Through New Eyes

Through New Eyes is the quintessence of James Jordan. Jordan always takes his readers by the hand and whirls them through a wonderland of symbols, connections, ideas, and paradigms. It's always a fun ride, and he always challenges his readers to think more deeply about the Bible. For that reason alone, Jordan is always worth a read.

In this book Jordan is trying to reawaken readers to the rich depth of symbolism in the world God created, especially as that world is described in Scripture. After taking time to talk about man, the animals, the structure of creation, plants, trees, stars, planets, rocks, and gems, Jordan specifically focuses on the repeated pattern of covenants in the Bible. He shows how with each new covenant there is a new heaven and new earth, better and more glorious than the one before. I had already read Peter Leithart's A House For My Name, but in Jordan I see the seed from which many of Leithart's ideas germinated.

The downside of Jordan is that he go…

Defending Mrs. Bennet

Seeing Mrs. Bennet from Pride and Prejudice on the top-five list of worst mothers in fiction over on my sister’s blog gave me a bit of a brainstorm today. No, I wouldn’t like to be around Mrs. Bennet. I’ve been around many such mothers in my day, and none of them are pleasant. However, I think sometimes we simply judge the woman we see in front of us without inquiring as to why she is the way she is. So here we go. I’m going to briefly go to the plate and defend Mrs. Bennet.

As readers of Austen’s novel know, Mrs. B was hysterical, loud, lacked discernment in young men, and had no sense of distinction between public and private matters. However, I want to argue that she wasn’t always that way. If she had been, why did Mr. Bennet marry her to begin with?

Oftentimes when we see a woman like Mrs. Bennet, we heap the blame on her shoulders alone, and sometimes this is right. But more often I find, and I think that this is the case in Mrs. Bennet’s situation, a fair share, if not most, of the blame can be laid at the feet of her husband.

Put quite simply, Mr. Bennet is an unfeeling, abdicating, lazy husband. This isn’t a popular opinion to hold because frankly Mr. Bennet is a lot more likeable than Mrs. Bennet. But that’s the way it always is. The lazy husband, provided he’s not abusive or ill-tempered, is tut-tutted and indulged. The wife he has driven to distraction by his abdication in leadership is excoriated by everyone. But let’s examine the nature of the situation a little more clearly.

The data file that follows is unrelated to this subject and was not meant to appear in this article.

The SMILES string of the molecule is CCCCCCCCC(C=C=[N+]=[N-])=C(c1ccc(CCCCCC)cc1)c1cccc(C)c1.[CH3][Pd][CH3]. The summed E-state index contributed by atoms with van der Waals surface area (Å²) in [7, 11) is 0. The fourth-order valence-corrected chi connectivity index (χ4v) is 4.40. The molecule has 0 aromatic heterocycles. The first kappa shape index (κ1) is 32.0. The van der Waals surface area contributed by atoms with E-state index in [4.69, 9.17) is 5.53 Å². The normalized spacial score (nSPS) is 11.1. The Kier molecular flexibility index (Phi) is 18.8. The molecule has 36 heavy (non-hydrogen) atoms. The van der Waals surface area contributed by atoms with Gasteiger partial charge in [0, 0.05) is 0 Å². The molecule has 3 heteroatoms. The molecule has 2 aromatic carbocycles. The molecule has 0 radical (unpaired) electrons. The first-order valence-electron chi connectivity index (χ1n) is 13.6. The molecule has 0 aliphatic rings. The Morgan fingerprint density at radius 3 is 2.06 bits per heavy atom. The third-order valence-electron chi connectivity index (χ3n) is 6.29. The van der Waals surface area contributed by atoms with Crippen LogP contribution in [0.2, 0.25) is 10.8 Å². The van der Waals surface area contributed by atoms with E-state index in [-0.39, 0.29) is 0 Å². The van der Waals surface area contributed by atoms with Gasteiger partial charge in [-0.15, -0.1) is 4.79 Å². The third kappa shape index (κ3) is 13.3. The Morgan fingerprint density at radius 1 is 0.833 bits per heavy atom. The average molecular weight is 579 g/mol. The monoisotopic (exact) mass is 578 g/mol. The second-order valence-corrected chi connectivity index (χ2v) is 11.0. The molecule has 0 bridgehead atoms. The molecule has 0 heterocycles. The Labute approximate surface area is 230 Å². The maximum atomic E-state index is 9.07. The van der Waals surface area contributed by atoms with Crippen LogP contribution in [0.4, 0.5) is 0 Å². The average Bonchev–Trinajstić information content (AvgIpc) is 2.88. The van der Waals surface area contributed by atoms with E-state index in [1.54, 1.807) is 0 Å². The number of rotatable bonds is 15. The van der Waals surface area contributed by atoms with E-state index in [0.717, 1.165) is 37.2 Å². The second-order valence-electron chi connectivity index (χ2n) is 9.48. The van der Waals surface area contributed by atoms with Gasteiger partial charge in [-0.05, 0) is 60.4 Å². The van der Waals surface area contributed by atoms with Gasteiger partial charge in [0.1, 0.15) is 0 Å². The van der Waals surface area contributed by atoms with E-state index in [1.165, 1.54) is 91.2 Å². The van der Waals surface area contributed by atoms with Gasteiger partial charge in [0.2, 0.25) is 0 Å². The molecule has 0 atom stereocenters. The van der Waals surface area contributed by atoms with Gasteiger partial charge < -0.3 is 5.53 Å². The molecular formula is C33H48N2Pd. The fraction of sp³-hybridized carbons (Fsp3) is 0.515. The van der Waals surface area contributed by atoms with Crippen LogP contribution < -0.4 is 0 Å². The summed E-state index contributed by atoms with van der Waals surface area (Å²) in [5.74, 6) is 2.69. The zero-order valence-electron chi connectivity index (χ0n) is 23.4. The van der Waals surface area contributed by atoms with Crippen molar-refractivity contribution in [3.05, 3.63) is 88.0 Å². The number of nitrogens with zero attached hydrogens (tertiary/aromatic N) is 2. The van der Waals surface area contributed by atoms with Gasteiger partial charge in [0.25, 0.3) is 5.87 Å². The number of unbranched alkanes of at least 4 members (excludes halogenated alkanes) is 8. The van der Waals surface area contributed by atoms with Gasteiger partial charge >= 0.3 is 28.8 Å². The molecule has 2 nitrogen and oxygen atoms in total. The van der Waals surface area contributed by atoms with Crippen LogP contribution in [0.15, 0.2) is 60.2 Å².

Mr. Bennet is well-acquainted with Mrs. Bennet’s nerves. He has heard her “mention them with consideration these last twenty years at least,” as he affirms. All right then, what is she always worried about? She’s worried about the future of her family, the very thing Mr. Bennet should be taking pains to worry about for her rather than hiding in his library all day. It is well known that when Mr. Bennet dies, the estate will all go to Mr. Collins, and as far as we see he is taking no steps to marry off any of his daughters to ensure that they won’t be out on the street when he’s gone.

Years and years of this continual worry have told on Mrs. Bennet’s already nervous and excitable personality, and have made her the woman we see her in Pride and Prejudice. But rarely is the blame laid in the right place. When we do, we conclude that Mrs. Bennet is doing her best to think about the future of her children, and if that means that the daughters are too focused on snagging themselves a husband or that Mrs. Bennet is more loud and forward than women in those times were expected to be, then so be it. She has her children to think about. On the other hand, the likeable Mr. Bennet, who loathes his wife’s hysteria without doing anything to help it, who scoffs at the silliness of his younger daughters despite not having taken pains to raise them better, and who denies his wife and children a prospect of a secure future by not doing his best to find suitable husbands for his daughters, is really to blame for all the problems of his wife and daughters. Despite his geniality and, admittedly, clever wit, Mr. Bennet is the worse parent of the two, and Mrs. Bennet is merely the result of his abdication.


Erica said…
You make an excellent point about Mr. Bennett. He briefly acknowledges he wasn't responsible like he should be, then promptly went back to reading books and making snarky comments.

However, the problem with Mrs. Bennett is that she goes too far in her attempts to take the reins, and has the opposite effect she wants to have. I still think Jane and Elizabeth turned out as well as they did because they spent more time with Mrs. Gardiner than the other girls. One parent has sense with no feeling, and the other has feeling with no sense.

(Oh no, now I'm the one on the verge of writing a blog post! I'll stop here and add this one to my ideas list.)
Rick said…
I agree, and this is one of those things that show how brilliant Austen was. She was a keen observer of human nature and knew how things went. Usually when a wife, for one reason or another, takes the reins she does go too far. Mr. and Mrs. Bennet just need to be happy that they're living in Austen-land, because I think I know exactly what would happen if the two of them were in a Flannery O'Connor story. :)

Overall though I still think that Mr. Bennet, as the husband and father, bears the responsibility for his wife and younger daughters. After all, despite the fact that Eve ate the fruit first, Adam is the one responsible for the Fall.